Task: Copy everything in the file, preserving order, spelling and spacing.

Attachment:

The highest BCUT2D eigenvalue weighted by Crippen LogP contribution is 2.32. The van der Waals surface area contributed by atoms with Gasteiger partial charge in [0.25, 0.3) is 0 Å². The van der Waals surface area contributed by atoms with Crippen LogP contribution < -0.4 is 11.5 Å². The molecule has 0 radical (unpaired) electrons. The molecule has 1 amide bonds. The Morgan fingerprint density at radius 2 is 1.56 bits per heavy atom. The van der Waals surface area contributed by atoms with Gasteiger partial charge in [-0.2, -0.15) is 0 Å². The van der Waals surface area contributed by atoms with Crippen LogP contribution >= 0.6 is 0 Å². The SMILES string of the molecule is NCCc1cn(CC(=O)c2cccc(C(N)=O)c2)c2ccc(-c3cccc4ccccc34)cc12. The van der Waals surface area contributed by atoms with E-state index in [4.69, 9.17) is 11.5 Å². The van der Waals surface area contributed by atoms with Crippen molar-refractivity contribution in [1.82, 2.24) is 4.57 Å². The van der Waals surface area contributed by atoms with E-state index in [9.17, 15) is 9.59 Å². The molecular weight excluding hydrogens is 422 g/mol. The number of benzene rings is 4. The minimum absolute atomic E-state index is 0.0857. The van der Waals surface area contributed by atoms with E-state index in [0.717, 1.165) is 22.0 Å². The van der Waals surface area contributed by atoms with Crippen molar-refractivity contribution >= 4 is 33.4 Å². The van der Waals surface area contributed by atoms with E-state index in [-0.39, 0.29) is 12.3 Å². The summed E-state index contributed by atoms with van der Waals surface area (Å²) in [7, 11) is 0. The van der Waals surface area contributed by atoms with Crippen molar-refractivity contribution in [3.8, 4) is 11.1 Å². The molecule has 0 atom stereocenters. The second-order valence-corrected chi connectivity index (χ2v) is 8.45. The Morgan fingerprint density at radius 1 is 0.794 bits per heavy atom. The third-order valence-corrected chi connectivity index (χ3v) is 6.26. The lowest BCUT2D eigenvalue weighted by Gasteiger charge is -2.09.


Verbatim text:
The highest BCUT2D eigenvalue weighted by Crippen LogP contribution is 2.32. The van der Waals surface area contributed by atoms with Gasteiger partial charge in [0.25, 0.3) is 0 Å². The van der Waals surface area contributed by atoms with Crippen LogP contribution < -0.4 is 11.5 Å². The molecule has 0 radical (unpaired) electrons. The molecule has 1 amide bonds. The Morgan fingerprint density at radius 2 is 1.56 bits per heavy atom. The van der Waals surface area contributed by atoms with Gasteiger partial charge in [-0.2, -0.15) is 0 Å². The van der Waals surface area contributed by atoms with Crippen LogP contribution >= 0.6 is 0 Å². The SMILES string of the molecule is NCCc1cn(CC(=O)c2cccc(C(N)=O)c2)c2ccc(-c3cccc4ccccc34)cc12. The van der Waals surface area contributed by atoms with E-state index in [4.69, 9.17) is 11.5 Å². The van der Waals surface area contributed by atoms with Crippen molar-refractivity contribution in [1.82, 2.24) is 4.57 Å². The van der Waals surface area contributed by atoms with E-state index in [9.17, 15) is 9.59 Å². The molecular weight excluding hydrogens is 422 g/mol. The number of benzene rings is 4. The minimum absolute atomic E-state index is 0.0857. The van der Waals surface area contributed by atoms with E-state index in [0.717, 1.165) is 22.0 Å². The van der Waals surface area contributed by atoms with Crippen molar-refractivity contribution >= 4 is 33.4 Å². The van der Waals surface area contributed by atoms with E-state index in [-0.39, 0.29) is 12.3 Å². The summed E-state index contributed by atoms with van der Waals surface area (Å²) in [7, 11) is 0. The van der Waals surface area contributed by atoms with Crippen molar-refractivity contribution in [3.8, 4) is 11.1 Å². The molecule has 0 atom stereocenters. The second-order valence-corrected chi connectivity index (χ2v) is 8.45. The Morgan fingerprint density at radius 1 is 0.794 bits per heavy atom. The third-order valence-corrected chi connectivity index (χ3v) is 6.26. The lowest BCUT2D eigenvalue weighted by Gasteiger charge is -2.09.